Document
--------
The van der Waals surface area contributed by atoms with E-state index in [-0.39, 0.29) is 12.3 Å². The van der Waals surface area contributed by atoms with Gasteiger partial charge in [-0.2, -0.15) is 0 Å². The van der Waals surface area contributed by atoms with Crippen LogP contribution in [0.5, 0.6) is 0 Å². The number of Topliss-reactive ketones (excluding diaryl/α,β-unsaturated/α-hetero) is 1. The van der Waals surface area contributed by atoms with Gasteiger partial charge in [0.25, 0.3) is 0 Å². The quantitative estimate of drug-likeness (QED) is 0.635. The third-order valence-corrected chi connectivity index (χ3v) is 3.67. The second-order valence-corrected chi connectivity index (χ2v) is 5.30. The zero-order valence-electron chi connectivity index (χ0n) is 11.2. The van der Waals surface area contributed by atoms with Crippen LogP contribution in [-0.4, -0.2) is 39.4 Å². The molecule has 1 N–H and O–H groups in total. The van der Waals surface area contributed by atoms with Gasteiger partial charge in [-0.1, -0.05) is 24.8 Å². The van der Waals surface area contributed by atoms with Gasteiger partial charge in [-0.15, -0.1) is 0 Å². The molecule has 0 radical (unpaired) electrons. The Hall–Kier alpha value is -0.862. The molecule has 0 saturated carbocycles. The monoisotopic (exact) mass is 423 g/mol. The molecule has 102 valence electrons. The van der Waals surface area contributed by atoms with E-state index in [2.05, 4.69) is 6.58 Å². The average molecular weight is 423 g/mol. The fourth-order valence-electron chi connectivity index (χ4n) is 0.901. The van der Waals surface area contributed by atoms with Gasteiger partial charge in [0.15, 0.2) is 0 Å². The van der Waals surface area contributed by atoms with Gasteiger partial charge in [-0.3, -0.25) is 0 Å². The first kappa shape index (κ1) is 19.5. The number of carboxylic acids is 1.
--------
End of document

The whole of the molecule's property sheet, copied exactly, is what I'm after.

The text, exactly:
The van der Waals surface area contributed by atoms with E-state index in [-0.39, 0.29) is 12.3 Å². The van der Waals surface area contributed by atoms with Gasteiger partial charge in [-0.2, -0.15) is 0 Å². The van der Waals surface area contributed by atoms with Crippen LogP contribution in [0.5, 0.6) is 0 Å². The number of Topliss-reactive ketones (excluding diaryl/α,β-unsaturated/α-hetero) is 1. The van der Waals surface area contributed by atoms with Gasteiger partial charge in [0.25, 0.3) is 0 Å². The quantitative estimate of drug-likeness (QED) is 0.635. The third-order valence-corrected chi connectivity index (χ3v) is 3.67. The second-order valence-corrected chi connectivity index (χ2v) is 5.30. The zero-order valence-electron chi connectivity index (χ0n) is 11.2. The van der Waals surface area contributed by atoms with Crippen LogP contribution in [-0.4, -0.2) is 39.4 Å². The molecule has 1 N–H and O–H groups in total. The van der Waals surface area contributed by atoms with Gasteiger partial charge in [-0.1, -0.05) is 24.8 Å². The van der Waals surface area contributed by atoms with Gasteiger partial charge in [-0.15, -0.1) is 0 Å². The molecule has 0 radical (unpaired) electrons. The Hall–Kier alpha value is -0.862. The molecule has 0 saturated carbocycles. The monoisotopic (exact) mass is 423 g/mol. The molecule has 102 valence electrons. The van der Waals surface area contributed by atoms with E-state index in [2.05, 4.69) is 6.58 Å². The average molecular weight is 423 g/mol. The fourth-order valence-electron chi connectivity index (χ4n) is 0.901. The van der Waals surface area contributed by atoms with Gasteiger partial charge in [0.15, 0.2) is 0 Å². The van der Waals surface area contributed by atoms with Gasteiger partial charge in [-0.3, -0.25) is 0 Å². The first kappa shape index (κ1) is 19.5. The number of carboxylic acids is 1.